Most of what we know about the interior of the Earth comes from the study of seismic waves from earthquakes. Seismic waves from large earthquakes pass throughout the Earth.
These waves contain vital information about the internal structure of the Earth. As seismic waves pass through the Earth, they are refracted, or bent, like rays of light bend when they pass though a glass prism.
Because the speed of the seismic waves depends on density, we can use the travel-time of seismic waves to map change in density with depth, and show that the Earth is composed of several layers.
This brittle outermost layer varies in thickness from 25 to 60 km under continents, and from 4 to 6 km under the oceans. Continental crust is quite complex in structure and is made from many different kinds of rocks.
Below the crust lies the dense mantle, extending to a depth of 2890 km. It consists of dense silicate rocks. Both P- and S-waves from earthquakes travel through the mantle, demonstrating that it is solid.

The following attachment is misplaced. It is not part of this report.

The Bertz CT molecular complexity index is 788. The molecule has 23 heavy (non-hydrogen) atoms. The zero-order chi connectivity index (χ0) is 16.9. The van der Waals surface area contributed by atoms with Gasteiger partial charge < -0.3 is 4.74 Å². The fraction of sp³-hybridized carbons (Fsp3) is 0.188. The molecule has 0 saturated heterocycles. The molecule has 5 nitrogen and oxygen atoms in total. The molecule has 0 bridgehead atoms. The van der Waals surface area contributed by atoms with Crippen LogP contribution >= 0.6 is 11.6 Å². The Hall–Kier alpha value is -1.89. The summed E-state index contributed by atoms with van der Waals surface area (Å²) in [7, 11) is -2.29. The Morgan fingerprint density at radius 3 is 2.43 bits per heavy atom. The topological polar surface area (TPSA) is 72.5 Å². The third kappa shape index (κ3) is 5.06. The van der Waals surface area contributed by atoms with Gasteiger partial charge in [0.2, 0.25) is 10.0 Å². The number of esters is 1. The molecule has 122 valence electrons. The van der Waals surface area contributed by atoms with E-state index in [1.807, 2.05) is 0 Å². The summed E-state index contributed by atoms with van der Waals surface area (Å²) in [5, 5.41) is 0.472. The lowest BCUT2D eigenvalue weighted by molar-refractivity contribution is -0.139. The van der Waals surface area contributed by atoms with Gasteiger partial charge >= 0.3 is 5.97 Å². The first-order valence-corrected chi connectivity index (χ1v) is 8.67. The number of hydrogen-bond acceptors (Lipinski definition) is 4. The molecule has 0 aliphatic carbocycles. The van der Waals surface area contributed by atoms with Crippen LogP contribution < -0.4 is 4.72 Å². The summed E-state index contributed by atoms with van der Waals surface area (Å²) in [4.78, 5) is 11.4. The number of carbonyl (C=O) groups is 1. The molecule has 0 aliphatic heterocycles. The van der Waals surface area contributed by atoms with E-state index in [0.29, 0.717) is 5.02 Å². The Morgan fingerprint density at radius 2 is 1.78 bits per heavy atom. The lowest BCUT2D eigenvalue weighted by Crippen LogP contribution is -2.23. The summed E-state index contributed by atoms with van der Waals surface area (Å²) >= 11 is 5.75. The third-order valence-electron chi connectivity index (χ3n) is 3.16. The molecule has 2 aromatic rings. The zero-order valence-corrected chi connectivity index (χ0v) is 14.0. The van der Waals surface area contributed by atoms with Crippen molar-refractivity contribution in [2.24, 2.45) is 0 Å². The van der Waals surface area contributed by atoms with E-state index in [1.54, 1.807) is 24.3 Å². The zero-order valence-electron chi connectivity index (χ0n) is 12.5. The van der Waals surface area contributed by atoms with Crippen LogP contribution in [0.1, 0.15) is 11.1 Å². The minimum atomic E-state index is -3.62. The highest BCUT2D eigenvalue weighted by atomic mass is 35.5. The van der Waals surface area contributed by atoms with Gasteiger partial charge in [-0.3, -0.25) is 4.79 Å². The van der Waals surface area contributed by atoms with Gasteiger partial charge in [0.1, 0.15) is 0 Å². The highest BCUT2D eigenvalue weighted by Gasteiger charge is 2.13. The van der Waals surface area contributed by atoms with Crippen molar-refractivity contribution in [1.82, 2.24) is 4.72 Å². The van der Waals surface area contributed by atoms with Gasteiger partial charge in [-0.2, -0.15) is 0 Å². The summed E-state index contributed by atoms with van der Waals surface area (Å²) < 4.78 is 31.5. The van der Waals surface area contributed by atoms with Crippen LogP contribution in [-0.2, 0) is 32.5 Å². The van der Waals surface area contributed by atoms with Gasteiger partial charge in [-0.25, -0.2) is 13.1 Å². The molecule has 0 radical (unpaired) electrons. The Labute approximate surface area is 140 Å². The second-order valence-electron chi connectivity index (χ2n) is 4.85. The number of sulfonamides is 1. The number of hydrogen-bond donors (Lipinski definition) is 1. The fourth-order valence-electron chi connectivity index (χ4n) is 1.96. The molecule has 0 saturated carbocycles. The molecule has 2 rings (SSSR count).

However, there is separate evidence that parts of the mantle behaves as a fluid over very long geological times scales, with rocks flowing slowly in giant convection cells.
At a depth of 2890 km is the boundary between the mantle and the Earth's core. The core is composed of iron and we know that it exists because it refracts seismic waves creating a 'shadow zone' at distances between 103º and 143º (see above diagram).
We also know that the outer part of the core is liquid, because S-waves do not pass through it.